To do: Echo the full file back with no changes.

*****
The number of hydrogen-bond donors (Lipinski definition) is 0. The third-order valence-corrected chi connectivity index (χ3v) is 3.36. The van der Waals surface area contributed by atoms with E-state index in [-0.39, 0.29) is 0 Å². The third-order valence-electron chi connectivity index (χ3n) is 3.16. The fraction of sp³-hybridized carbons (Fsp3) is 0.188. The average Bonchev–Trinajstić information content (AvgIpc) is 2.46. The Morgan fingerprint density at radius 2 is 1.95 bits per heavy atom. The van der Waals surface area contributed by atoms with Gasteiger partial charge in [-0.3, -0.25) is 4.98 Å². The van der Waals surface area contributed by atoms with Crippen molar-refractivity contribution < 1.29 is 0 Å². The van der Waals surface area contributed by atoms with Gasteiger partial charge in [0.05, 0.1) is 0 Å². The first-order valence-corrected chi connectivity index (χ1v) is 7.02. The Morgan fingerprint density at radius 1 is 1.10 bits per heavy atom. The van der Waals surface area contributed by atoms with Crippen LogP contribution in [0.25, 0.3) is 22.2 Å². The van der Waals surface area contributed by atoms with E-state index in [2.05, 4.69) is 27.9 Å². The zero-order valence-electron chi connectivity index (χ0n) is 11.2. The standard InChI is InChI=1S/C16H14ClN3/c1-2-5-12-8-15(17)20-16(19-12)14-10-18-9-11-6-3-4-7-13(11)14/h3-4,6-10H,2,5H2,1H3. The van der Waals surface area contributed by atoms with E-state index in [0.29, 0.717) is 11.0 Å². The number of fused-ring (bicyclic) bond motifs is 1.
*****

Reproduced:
The number of hydrogen-bond donors (Lipinski definition) is 0. The third-order valence-corrected chi connectivity index (χ3v) is 3.36. The van der Waals surface area contributed by atoms with E-state index in [-0.39, 0.29) is 0 Å². The third-order valence-electron chi connectivity index (χ3n) is 3.16. The fraction of sp³-hybridized carbons (Fsp3) is 0.188. The average Bonchev–Trinajstić information content (AvgIpc) is 2.46. The Morgan fingerprint density at radius 2 is 1.95 bits per heavy atom. The van der Waals surface area contributed by atoms with Gasteiger partial charge in [-0.3, -0.25) is 4.98 Å². The van der Waals surface area contributed by atoms with Crippen molar-refractivity contribution < 1.29 is 0 Å². The van der Waals surface area contributed by atoms with Gasteiger partial charge in [0.05, 0.1) is 0 Å². The first-order valence-corrected chi connectivity index (χ1v) is 7.02. The Morgan fingerprint density at radius 1 is 1.10 bits per heavy atom. The van der Waals surface area contributed by atoms with Crippen LogP contribution in [0.25, 0.3) is 22.2 Å². The van der Waals surface area contributed by atoms with E-state index in [2.05, 4.69) is 27.9 Å². The zero-order valence-electron chi connectivity index (χ0n) is 11.2. The standard InChI is InChI=1S/C16H14ClN3/c1-2-5-12-8-15(17)20-16(19-12)14-10-18-9-11-6-3-4-7-13(11)14/h3-4,6-10H,2,5H2,1H3. The van der Waals surface area contributed by atoms with E-state index in [0.29, 0.717) is 11.0 Å². The number of fused-ring (bicyclic) bond motifs is 1.